A groundbreaking cinema verité documentary about Bob Dylan's tour of England in 1965, when, although he was becoming a rock and roll star in the States, he was still known as a "protest/folk singer" overseas. It is an answer to The Beatles A HARD DAY'S NIGHT. The Beatles' film makes you wish you were the fifth Beatle, sharing in all the fun, but DON'T LOOK BACK often makes you glad you are not in the same room with Bob Dylan.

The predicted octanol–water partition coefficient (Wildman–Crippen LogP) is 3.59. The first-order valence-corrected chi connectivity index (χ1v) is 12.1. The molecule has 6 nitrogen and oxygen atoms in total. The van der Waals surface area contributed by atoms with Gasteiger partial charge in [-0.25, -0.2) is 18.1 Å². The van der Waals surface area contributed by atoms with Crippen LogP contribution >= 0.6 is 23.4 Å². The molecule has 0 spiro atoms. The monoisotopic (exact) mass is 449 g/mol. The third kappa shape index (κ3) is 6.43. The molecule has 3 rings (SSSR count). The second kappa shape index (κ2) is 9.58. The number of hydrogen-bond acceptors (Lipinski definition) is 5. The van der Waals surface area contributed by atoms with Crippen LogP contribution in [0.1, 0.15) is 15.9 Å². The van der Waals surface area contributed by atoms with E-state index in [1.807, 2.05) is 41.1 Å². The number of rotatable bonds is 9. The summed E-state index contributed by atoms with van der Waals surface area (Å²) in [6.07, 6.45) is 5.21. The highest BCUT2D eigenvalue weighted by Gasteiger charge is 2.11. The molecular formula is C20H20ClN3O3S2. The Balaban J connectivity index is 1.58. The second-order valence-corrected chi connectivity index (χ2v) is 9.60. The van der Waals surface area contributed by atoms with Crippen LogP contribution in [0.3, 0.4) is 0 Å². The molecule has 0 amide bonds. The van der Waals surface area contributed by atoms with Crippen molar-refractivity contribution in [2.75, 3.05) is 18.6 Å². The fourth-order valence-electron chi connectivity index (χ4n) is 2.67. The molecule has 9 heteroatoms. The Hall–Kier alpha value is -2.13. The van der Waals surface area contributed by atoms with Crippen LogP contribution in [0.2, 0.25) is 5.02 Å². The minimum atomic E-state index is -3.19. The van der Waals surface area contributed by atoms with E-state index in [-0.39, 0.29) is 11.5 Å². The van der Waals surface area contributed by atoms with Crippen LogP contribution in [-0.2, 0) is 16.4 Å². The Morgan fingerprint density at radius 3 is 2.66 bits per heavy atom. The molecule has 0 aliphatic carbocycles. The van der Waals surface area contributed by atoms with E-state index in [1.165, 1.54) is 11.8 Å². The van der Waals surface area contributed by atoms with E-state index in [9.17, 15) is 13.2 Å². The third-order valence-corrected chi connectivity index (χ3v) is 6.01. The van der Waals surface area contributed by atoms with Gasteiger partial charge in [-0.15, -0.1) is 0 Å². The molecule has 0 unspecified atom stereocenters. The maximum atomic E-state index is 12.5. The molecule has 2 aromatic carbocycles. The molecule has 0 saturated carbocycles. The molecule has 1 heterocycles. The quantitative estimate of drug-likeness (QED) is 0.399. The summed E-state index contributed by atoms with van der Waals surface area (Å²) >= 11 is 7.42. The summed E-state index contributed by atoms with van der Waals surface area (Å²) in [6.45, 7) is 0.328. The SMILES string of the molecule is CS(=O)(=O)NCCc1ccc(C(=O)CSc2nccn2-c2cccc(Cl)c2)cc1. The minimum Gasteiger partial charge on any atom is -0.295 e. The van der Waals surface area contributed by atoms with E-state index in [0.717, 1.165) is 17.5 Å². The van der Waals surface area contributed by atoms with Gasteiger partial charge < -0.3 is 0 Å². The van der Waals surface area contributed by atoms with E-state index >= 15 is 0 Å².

It is an uncomfortable portrait of a pop singer who refuses to play the pop music game. Dylan of course knows he is on camera all the time, so he plays up several sides of his personality throughout the film, but, although he is often charming, he also shows a darker side. His verbal skewering of an older Time magazine reporter may be acceptable (performer versus critic), but when he applies the same kind of snarky pettiness to a young science student stopping the hotel room before a concert for an college paper interview, it shows that the anger and venom found in some Dylan songs like "Positively 4th Street" and "Like a Rolling Stone" didn't just spring up out of nowhere. There is plenty of concert footage, though usually only a verse or two of each song, just enough to give the uninitiated a general idea of what Dylan was all about back then - one man, a strange new kind of pop star with a guitar, harmonica and an untrained, nasal voice, able to render audiences into complete respectful silence through his words. The musical footage, including Dylan working out some ideas on a hotel piano or playing old Hank Williams tunes on his guitar, is well-placed, keeping the behind-the-scenes moments from becoming cumulatively tedious. Ironically, the film's best scene does not involve Dylan at all, but rather British pop agent Tito Burns and Dylan's manager Albert Grossman wheeling and dealing in an office to get the best price for Dylan's services out of several clients. - JB